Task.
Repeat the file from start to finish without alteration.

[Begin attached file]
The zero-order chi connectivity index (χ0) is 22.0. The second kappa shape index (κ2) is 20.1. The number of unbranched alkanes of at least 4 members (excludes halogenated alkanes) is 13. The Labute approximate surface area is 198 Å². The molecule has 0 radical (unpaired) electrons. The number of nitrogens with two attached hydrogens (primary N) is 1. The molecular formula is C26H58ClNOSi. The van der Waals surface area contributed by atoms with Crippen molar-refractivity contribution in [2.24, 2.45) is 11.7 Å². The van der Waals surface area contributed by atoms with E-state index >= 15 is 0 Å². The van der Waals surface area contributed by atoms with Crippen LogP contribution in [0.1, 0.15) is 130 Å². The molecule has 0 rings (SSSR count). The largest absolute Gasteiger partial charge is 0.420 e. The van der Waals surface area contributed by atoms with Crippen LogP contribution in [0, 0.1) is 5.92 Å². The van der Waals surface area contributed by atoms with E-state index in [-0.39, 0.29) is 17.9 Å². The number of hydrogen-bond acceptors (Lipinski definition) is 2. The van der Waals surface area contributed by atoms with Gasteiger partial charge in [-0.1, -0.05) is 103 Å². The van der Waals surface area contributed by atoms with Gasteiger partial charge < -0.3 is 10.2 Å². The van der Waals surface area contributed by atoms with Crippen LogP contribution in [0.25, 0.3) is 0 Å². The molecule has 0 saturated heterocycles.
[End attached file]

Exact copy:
The zero-order chi connectivity index (χ0) is 22.0. The second kappa shape index (κ2) is 20.1. The number of unbranched alkanes of at least 4 members (excludes halogenated alkanes) is 13. The Labute approximate surface area is 198 Å². The molecule has 0 radical (unpaired) electrons. The number of nitrogens with two attached hydrogens (primary N) is 1. The molecular formula is C26H58ClNOSi. The van der Waals surface area contributed by atoms with Crippen molar-refractivity contribution in [2.24, 2.45) is 11.7 Å². The van der Waals surface area contributed by atoms with E-state index >= 15 is 0 Å². The van der Waals surface area contributed by atoms with Crippen LogP contribution in [0.1, 0.15) is 130 Å². The molecule has 0 rings (SSSR count). The largest absolute Gasteiger partial charge is 0.420 e. The van der Waals surface area contributed by atoms with Crippen LogP contribution in [0, 0.1) is 5.92 Å². The van der Waals surface area contributed by atoms with E-state index in [-0.39, 0.29) is 17.9 Å². The number of hydrogen-bond acceptors (Lipinski definition) is 2. The van der Waals surface area contributed by atoms with Gasteiger partial charge in [-0.1, -0.05) is 103 Å². The van der Waals surface area contributed by atoms with Gasteiger partial charge < -0.3 is 10.2 Å². The van der Waals surface area contributed by atoms with Crippen LogP contribution in [0.25, 0.3) is 0 Å². The molecule has 0 saturated heterocycles.